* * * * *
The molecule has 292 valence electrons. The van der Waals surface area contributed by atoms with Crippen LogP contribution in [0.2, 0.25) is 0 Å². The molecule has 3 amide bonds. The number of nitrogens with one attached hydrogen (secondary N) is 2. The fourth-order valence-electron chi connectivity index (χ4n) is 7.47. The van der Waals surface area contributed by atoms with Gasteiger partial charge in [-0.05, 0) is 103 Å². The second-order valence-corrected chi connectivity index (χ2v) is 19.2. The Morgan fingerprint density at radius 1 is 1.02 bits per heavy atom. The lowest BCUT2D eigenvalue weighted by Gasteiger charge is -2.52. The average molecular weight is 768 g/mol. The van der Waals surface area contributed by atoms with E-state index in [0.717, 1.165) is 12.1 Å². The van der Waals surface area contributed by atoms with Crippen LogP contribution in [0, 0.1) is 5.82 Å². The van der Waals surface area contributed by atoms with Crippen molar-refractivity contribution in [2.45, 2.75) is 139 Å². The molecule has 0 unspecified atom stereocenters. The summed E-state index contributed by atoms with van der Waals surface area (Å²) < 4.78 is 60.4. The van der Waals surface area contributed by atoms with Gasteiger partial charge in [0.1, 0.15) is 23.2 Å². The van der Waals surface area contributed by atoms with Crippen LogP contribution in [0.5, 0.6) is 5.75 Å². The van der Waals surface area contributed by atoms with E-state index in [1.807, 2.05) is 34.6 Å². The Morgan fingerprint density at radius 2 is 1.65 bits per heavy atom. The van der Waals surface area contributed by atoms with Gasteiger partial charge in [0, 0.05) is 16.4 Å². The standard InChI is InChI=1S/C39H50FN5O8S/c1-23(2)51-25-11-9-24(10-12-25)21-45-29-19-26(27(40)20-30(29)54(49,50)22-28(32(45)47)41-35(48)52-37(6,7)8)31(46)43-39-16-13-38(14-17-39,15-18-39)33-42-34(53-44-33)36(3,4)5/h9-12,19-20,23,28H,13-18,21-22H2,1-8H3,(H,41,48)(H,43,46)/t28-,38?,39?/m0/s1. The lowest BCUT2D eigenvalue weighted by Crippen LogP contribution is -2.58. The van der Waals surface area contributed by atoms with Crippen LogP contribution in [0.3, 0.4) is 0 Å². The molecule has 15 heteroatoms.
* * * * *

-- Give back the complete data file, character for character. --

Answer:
The molecule has 292 valence electrons. The van der Waals surface area contributed by atoms with Crippen LogP contribution in [0.2, 0.25) is 0 Å². The molecule has 3 amide bonds. The number of nitrogens with one attached hydrogen (secondary N) is 2. The fourth-order valence-electron chi connectivity index (χ4n) is 7.47. The van der Waals surface area contributed by atoms with Gasteiger partial charge in [-0.05, 0) is 103 Å². The second-order valence-corrected chi connectivity index (χ2v) is 19.2. The Morgan fingerprint density at radius 1 is 1.02 bits per heavy atom. The lowest BCUT2D eigenvalue weighted by Gasteiger charge is -2.52. The average molecular weight is 768 g/mol. The van der Waals surface area contributed by atoms with E-state index in [0.717, 1.165) is 12.1 Å². The van der Waals surface area contributed by atoms with Crippen LogP contribution in [0, 0.1) is 5.82 Å². The van der Waals surface area contributed by atoms with Crippen molar-refractivity contribution in [2.45, 2.75) is 139 Å². The molecule has 0 unspecified atom stereocenters. The summed E-state index contributed by atoms with van der Waals surface area (Å²) < 4.78 is 60.4. The van der Waals surface area contributed by atoms with Gasteiger partial charge in [0.1, 0.15) is 23.2 Å². The van der Waals surface area contributed by atoms with Crippen LogP contribution in [0.5, 0.6) is 5.75 Å². The van der Waals surface area contributed by atoms with E-state index in [1.807, 2.05) is 34.6 Å². The Morgan fingerprint density at radius 2 is 1.65 bits per heavy atom. The van der Waals surface area contributed by atoms with Gasteiger partial charge in [0, 0.05) is 16.4 Å². The standard InChI is InChI=1S/C39H50FN5O8S/c1-23(2)51-25-11-9-24(10-12-25)21-45-29-19-26(27(40)20-30(29)54(49,50)22-28(32(45)47)41-35(48)52-37(6,7)8)31(46)43-39-16-13-38(14-17-39,15-18-39)33-42-34(53-44-33)36(3,4)5/h9-12,19-20,23,28H,13-18,21-22H2,1-8H3,(H,41,48)(H,43,46)/t28-,38?,39?/m0/s1. The lowest BCUT2D eigenvalue weighted by Crippen LogP contribution is -2.58. The van der Waals surface area contributed by atoms with Crippen LogP contribution in [0.3, 0.4) is 0 Å². The molecule has 15 heteroatoms.